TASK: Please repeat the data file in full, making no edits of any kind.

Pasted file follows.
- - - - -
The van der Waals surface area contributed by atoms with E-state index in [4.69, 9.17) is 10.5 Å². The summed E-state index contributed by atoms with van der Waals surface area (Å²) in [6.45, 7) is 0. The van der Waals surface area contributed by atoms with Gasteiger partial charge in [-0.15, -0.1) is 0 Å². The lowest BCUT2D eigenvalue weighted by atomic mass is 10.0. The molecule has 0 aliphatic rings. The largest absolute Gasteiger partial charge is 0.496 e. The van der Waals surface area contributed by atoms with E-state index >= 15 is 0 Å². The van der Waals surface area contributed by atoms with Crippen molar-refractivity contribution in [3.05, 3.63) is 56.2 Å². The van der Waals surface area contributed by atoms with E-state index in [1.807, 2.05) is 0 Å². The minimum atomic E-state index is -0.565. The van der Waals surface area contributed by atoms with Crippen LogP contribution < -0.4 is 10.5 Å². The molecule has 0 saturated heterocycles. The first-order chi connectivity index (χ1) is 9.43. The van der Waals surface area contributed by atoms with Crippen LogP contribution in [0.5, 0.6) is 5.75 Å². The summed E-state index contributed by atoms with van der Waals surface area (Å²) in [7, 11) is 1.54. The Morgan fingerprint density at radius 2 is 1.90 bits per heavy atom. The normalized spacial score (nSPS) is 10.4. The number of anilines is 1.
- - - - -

The van der Waals surface area contributed by atoms with E-state index in [4.69, 9.17) is 10.5 Å². The summed E-state index contributed by atoms with van der Waals surface area (Å²) in [6.45, 7) is 0. The van der Waals surface area contributed by atoms with Gasteiger partial charge in [-0.15, -0.1) is 0 Å². The lowest BCUT2D eigenvalue weighted by atomic mass is 10.0. The molecule has 0 aliphatic rings. The largest absolute Gasteiger partial charge is 0.496 e. The van der Waals surface area contributed by atoms with E-state index >= 15 is 0 Å². The van der Waals surface area contributed by atoms with Crippen molar-refractivity contribution in [3.05, 3.63) is 56.2 Å². The van der Waals surface area contributed by atoms with E-state index in [1.807, 2.05) is 0 Å². The minimum atomic E-state index is -0.565. The van der Waals surface area contributed by atoms with Crippen LogP contribution < -0.4 is 10.5 Å². The molecule has 0 saturated heterocycles. The first-order chi connectivity index (χ1) is 9.43. The van der Waals surface area contributed by atoms with Crippen LogP contribution in [0.5, 0.6) is 5.75 Å². The summed E-state index contributed by atoms with van der Waals surface area (Å²) in [7, 11) is 1.54. The Morgan fingerprint density at radius 2 is 1.90 bits per heavy atom. The normalized spacial score (nSPS) is 10.4. The number of anilines is 1.